Sunday, October 23, 2011

Renewing of the Mind (Part 1) Phil 4:5-7

I've recently been more and more interested in Psychiatry and specifically in Cognitive Behavioral Therapy (CBT). I’ve had several intriguing conversations with Jeffrey Schwarz (who showed the brain changes that occur with CBT) and I’ve studied under David Burns (most famously of Feeling Good) and his TEAM therapy. CBT as I understand it, essentially focuses on intentionally practicing certain thoughts. The idea is that many mental illnesses are at their core an irrational belief which leads to a habit of bad thinking. If this irrational belief can be identified, confronted with rationality, and then finally ousted through practice of right thinking, there will be some healing. Essentially, the theory asserts that you can choose your thoughts, and so by indirect consequence, you can choose your moods. If you think depressing thoughts, you will wind up depressed. If you think pleasant thoughts, you won’t. The role of the therapist is to help teach a person to identify the irrational thoughts and practice rational ones.

[Now please note: this is what I have learned from two specific thinkers in CBT. CBT doesn’t strike me as a standardized orthodoxy, so these observations might not be true elsewhere, and as I am only a neophyte, it might not even be true here.]

I was reading in Philippians yesterday and chapter 4 really jumped out at me because it seemed that Paul in the First Century had figured out CBT. This will begin a long-running series on Psychotherapy in the Bible. I’ve had the thought before, but decided “here” was as good a place as any to start. If you have other passages that speak to this question, please let me know and I’ll (eventually) write about them. I’d be interested to collect these from other traditions, literature and philosophy. So if you’re a Shakespeare scholar, send some passages my way. Or if you know about parallel passages in the Koran, please let me know.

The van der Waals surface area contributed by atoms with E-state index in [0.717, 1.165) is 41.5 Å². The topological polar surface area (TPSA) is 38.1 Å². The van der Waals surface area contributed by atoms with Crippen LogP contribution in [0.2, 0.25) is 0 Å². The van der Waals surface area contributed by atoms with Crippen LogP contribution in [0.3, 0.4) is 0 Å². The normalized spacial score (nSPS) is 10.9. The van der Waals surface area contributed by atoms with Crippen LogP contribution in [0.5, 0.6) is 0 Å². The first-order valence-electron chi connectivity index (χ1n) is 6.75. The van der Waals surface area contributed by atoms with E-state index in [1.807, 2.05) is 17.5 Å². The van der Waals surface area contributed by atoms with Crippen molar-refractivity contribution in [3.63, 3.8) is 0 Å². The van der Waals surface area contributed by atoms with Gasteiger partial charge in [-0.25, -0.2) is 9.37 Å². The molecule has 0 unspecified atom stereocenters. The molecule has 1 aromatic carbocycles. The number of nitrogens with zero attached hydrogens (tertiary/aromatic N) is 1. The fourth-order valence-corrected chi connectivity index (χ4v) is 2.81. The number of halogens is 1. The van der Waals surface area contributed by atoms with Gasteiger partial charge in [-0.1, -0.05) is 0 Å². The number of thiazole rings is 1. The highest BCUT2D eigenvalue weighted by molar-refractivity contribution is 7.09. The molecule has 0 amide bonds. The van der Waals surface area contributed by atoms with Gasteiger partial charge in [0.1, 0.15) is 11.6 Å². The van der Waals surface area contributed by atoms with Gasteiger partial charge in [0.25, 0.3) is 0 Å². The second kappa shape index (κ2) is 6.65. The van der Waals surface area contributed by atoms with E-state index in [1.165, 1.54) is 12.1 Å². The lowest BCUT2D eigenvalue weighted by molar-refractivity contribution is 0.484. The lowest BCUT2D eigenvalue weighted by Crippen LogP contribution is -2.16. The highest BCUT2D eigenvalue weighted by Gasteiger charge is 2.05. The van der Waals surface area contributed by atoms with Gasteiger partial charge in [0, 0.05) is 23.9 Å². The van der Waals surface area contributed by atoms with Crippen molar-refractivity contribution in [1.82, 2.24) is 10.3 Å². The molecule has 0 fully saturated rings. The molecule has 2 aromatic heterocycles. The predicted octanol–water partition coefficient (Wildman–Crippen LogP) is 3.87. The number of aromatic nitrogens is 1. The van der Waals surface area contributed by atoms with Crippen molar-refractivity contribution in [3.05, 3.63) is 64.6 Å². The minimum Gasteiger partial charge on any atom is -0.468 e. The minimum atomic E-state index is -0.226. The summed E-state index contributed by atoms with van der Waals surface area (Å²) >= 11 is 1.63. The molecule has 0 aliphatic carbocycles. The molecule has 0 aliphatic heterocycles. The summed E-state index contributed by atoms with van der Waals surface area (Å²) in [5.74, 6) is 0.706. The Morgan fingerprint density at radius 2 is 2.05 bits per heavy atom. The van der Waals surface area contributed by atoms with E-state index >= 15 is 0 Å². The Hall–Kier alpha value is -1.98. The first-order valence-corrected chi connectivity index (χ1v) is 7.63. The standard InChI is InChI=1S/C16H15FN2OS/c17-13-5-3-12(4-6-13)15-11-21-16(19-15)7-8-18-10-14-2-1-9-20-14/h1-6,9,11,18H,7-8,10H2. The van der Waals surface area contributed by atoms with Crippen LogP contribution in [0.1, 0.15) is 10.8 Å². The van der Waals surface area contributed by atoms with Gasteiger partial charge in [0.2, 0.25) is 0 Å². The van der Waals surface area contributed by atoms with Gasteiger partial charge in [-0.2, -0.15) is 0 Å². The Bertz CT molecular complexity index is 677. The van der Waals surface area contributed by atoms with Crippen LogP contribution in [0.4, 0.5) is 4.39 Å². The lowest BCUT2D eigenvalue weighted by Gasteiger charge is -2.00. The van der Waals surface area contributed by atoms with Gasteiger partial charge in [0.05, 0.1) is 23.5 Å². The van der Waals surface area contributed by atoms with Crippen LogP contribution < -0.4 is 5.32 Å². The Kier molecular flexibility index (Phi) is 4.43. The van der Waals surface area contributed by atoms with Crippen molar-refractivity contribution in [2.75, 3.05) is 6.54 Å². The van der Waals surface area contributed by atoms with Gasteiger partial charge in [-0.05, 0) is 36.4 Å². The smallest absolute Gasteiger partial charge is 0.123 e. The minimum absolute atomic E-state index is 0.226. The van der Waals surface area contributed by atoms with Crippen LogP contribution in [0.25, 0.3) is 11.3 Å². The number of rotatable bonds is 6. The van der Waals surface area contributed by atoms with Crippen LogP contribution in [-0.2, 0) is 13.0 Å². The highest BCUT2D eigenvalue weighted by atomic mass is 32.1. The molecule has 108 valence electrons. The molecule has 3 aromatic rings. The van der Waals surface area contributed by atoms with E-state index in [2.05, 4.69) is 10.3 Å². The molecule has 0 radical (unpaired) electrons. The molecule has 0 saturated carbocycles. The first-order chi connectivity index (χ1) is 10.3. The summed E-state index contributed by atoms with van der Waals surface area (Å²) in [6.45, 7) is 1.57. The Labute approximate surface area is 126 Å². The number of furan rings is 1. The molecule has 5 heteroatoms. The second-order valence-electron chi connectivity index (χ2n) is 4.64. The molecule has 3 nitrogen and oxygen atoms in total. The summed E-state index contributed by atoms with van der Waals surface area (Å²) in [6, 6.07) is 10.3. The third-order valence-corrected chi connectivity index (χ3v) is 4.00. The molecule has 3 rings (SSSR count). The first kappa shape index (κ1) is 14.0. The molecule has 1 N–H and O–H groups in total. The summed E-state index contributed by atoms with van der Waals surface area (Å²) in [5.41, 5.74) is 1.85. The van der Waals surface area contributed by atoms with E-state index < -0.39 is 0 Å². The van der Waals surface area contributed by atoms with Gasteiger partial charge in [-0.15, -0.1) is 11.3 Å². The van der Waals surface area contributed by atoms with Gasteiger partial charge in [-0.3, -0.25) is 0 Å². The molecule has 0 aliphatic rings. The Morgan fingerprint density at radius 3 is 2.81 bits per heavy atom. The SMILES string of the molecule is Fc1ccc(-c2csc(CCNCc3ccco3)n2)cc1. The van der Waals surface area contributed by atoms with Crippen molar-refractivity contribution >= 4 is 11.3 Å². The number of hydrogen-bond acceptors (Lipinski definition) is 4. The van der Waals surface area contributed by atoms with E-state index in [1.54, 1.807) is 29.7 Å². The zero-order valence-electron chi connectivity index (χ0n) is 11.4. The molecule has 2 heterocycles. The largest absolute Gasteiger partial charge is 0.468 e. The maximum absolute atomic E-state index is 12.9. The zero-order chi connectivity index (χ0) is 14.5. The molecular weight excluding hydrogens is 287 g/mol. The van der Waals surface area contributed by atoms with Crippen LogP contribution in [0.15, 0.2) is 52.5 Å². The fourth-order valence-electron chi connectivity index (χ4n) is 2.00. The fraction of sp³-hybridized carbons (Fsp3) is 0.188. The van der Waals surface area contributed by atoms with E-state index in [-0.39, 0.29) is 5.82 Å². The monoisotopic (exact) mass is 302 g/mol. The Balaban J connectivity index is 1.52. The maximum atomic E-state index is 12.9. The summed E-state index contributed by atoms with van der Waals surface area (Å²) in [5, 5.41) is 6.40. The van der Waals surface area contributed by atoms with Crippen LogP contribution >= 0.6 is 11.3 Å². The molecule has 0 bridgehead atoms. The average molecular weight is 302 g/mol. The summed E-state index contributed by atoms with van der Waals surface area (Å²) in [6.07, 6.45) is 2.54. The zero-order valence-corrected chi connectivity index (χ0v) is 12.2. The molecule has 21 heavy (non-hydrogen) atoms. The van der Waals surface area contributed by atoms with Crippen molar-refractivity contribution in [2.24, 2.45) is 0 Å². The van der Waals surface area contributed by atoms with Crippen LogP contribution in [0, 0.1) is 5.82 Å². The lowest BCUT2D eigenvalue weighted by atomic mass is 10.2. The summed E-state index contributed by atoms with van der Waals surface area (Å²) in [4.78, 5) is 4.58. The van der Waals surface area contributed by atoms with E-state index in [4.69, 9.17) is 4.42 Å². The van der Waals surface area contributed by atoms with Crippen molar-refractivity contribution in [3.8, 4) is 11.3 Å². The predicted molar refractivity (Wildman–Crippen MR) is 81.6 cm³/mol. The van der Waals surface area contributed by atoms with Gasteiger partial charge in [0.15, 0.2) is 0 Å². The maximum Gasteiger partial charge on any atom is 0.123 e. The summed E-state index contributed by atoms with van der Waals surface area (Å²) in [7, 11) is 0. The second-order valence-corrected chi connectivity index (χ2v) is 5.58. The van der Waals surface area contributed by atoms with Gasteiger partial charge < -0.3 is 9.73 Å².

5 Let your reasonableness be known to everyone. The Lord is at hand; 6 do not be anxious about anything, but in everything by prayer and supplication with thanksgiving let your requests be made known to God. 7 And the peace of God, which surpasses all understanding, will guard your hearts and your minds in Christ Jesus. (Philippians 4, ESV)
The sections starts off with “reasonableness,” and moves immediately to anxiety. The alternative to anxiety is prayer with thanksgiving. The immediate consequence of this thankful prayer is the peace of God. And this peace itself becomes a defense of both the heart and the mind.

One of the major ‘irrationalities’ that cause anxiety is the desire to control. What if I fail that test? It’s Friday night and I’m out of town; what is she doing right now? I don’t know everyone at the party; what if they don’t like me? I’m speaking in five minutes; what if I say something stupid? What if the plane crashes? Everyone has the temptation to fall into these anxious thoughts. What does Paul advise? Pray. Give it to God.

What does that do? It helps you realize that it’s in God’s hands, anyways (everything is, after all). Kneeling before the Throne Room of the Universe, one feels humble; not the big shot who has something to prove. And then when one rises from prayer, and walks out of the Throne Room, one realizes that one was just in the THRONE ROOM OF THE UNIVERSE. What problem could possibly concern Heaven? And what problem could possibly concern one of its citizens?

Also, we can’t forget the thankfulness. No matter how bad things get, every Christian can open his prayer with: “Thank you Father, for life and breath and salvation.” Though every once in a while you get a man like Job, most can go a lot further than that prayer. Most can be thankful for family, health and even wealth. Most have some hint of nature (sun or stars or sky if nothing else) that they can be thankful for.